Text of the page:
# Copyright 2017 Google Inc. # # Licensed under the Apache License, Version 2.0 (the "License"); # you may not use this file except in compliance with the License. # You may obtain a copy of the License at # # http://www.apache.org/licenses/LICENSE-2.0 # # Unless required by applicable law or agreed to in writing, software # distributed under the License is distributed on an "AS IS" BASIS, # WITHOUT WARRANTIES OR CONDITIONS OF ANY KIND, either express or implied. # See the License for the specific language governing permissions and # limitations under the License # This file configures the bookshelf application frontend. The frontend serves # public web traffic. apiVersion: extensions/v1beta1 kind: Deployment metadata: name: bookshelf-frontend labels: app: bookshelf # The bookshelf frontend replica set ensures that at least 3 # instances of the bookshelf app are running on the cluster. # For more info about Pods see: # https://cloud.google.com/kubernetes-engine/docs/pods/ spec: replicas: 3 template: metadata: labels: app: bookshelf tier: frontend spec: containers: - name: bookshelf-app # Replace [GCLOUD_PROJECT] with your project ID. image: gcr.io/[GCLOUD_PROJECT]/bookshelf # This setting makes nodes pull the docker image every time before # starting the pod. This is useful when debugging, but should be turned # off in production. imagePullPolicy: Always # The bookshelf process listens on port 8080 for web traffic by default. ports: - name: http-server containerPort: 8080
[GCLOUD_PROJECT]with your project ID.
kubectlto deploy the resources to the cluster:
kubectl create -f bookshelf-frontend.yaml
Track the status of the deployment:
kubectl get deployments
Once the deployment has the same number of available pods as desired pods, the deployment is complete. If you run into issues with the deployment, you can delete it and start over:
kubectl delete deployments bookshelf-frontend
Once the deployment is complete you can see the pods that the deployment created:
kubectl get pods
Creating the Bookshelf service
provide a single point of access to a set of pods. While it's possible
to access a single pod, pods are ephemeral and it's usually more convenient to
address a set of pods with a single endpoint. In the Bookshelf application,
The Bookshelf service allows you to access the Bookshelf frontend pods from a
single IP address. This service is defined in
# Copyright 2017 Google Inc. # # Licensed under the Apache License, Version 2.0 (the "License"); # you may not use this file except in compliance with the License. # You may obtain a copy of the License at # # http://www.apache.org/licenses/LICENSE-2.0 # # Unless required by applicable law or agreed to in writing, software # distributed under the License is distributed on an "AS IS" BASIS, # WITHOUT WARRANTIES OR CONDITIONS OF ANY KIND, either express or implied. # See the License for the specific language governing permissions and # limitations under the License # The bookshelf service provides a load-balancing proxy over the bookshelf # frontend pods. By specifying the type as a 'LoadBalancer', Kubernetes Engine # will create an external HTTP load balancer. # For more information about Services see: # https://cloud.google.com/kubernetes-engine/docs/services/ # For more information about external HTTP load balancing see: # https://cloud.google.com/kubernetes-engine/docs/load-balancer apiVersion: v1 kind: Service metadata: name: bookshelf-frontend labels: app: bookshelf tier: frontend spec: type: LoadBalancer ports: - port: 80 targetPort: http-server selector: app: bookshelf tier: frontend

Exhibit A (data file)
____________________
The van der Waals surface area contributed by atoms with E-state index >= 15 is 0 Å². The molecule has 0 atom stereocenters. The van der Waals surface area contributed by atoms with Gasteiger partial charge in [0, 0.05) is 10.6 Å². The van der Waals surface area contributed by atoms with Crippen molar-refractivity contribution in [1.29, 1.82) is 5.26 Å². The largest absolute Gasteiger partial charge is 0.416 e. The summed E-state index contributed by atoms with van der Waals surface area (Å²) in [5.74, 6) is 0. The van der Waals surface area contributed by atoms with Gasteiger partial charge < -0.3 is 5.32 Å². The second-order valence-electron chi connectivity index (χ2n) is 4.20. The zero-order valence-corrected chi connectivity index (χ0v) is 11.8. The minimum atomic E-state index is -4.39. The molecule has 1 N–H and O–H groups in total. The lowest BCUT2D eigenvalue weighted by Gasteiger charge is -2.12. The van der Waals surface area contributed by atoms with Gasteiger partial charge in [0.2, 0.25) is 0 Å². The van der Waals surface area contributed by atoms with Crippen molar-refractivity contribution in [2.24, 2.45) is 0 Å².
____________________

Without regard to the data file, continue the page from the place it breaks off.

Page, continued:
Notice that the pods and the service that uses the pods are separate. Kubernetes uses labels to select the pods that a service addresses. With labels, you can have a service that addresses pods from different replica sets and have multiple services that point to an individual pod.
Create the Bookshelf service:
kubectl create -f bookshelf-service.yaml
Get the service's external IP address:
kubectl describe service bookshelf
Note that it may take up to 60 seconds for the IP address to be allocated. The external IP address will be listed under
Accessing the Bookshelf application
You have now deployed all the resources needed to run the Bookshelf application on Kubernetes Engine. Use the external IP address from the previous step to load the application in your web browser and create books.
To avoid incurring charges to your Google Cloud Platform account for the resources used in this tutorial:
Deleting the project
The easiest way to eliminate billing is to delete the project you created for the tutorial.
To delete the project:
- In the GCP Console, go to the Projects page.
- In the project list, select the project you want to delete and click Delete project.
- In the dialog, type the project ID, and then click Shut down to delete the project.
Deleting the cluster
Deleting the cluster removes all Kubernetes Engine and Compute Engine resources, but you need to manually remove any resources in Cloud Storage, Cloud Datastore, and Cloud Pub/Sub.
Delete the cluster using the following command. Replace
the zone you used when
creating the cluster.
gcloud container clusters delete bookshelf --zone [YOUR_GCP_ZONE]